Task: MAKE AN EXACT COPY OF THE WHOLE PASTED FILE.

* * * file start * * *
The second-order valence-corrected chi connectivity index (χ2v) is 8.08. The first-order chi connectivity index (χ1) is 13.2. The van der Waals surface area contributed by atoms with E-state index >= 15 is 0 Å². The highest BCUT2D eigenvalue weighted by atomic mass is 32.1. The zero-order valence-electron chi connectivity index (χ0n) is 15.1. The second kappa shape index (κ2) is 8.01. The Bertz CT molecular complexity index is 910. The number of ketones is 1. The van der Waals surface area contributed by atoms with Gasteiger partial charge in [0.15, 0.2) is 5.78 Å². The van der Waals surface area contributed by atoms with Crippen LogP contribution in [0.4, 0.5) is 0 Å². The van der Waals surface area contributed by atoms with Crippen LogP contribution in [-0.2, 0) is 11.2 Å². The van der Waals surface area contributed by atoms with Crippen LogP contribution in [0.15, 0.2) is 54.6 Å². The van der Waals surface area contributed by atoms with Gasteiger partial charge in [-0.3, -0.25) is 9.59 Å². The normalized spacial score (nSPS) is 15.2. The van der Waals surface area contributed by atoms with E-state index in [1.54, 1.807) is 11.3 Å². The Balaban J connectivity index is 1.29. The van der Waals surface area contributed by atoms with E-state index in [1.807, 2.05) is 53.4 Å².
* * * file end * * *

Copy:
The second-order valence-corrected chi connectivity index (χ2v) is 8.08. The first-order chi connectivity index (χ1) is 13.2. The van der Waals surface area contributed by atoms with E-state index >= 15 is 0 Å². The highest BCUT2D eigenvalue weighted by atomic mass is 32.1. The zero-order valence-electron chi connectivity index (χ0n) is 15.1. The second kappa shape index (κ2) is 8.01. The Bertz CT molecular complexity index is 910. The number of ketones is 1. The van der Waals surface area contributed by atoms with Gasteiger partial charge in [0.15, 0.2) is 5.78 Å². The van der Waals surface area contributed by atoms with Crippen LogP contribution in [0.4, 0.5) is 0 Å². The van der Waals surface area contributed by atoms with Crippen LogP contribution in [-0.2, 0) is 11.2 Å². The van der Waals surface area contributed by atoms with Crippen LogP contribution in [0.15, 0.2) is 54.6 Å². The van der Waals surface area contributed by atoms with Gasteiger partial charge in [-0.3, -0.25) is 9.59 Å². The normalized spacial score (nSPS) is 15.2. The van der Waals surface area contributed by atoms with E-state index in [1.54, 1.807) is 11.3 Å². The Balaban J connectivity index is 1.29. The van der Waals surface area contributed by atoms with E-state index in [1.807, 2.05) is 53.4 Å².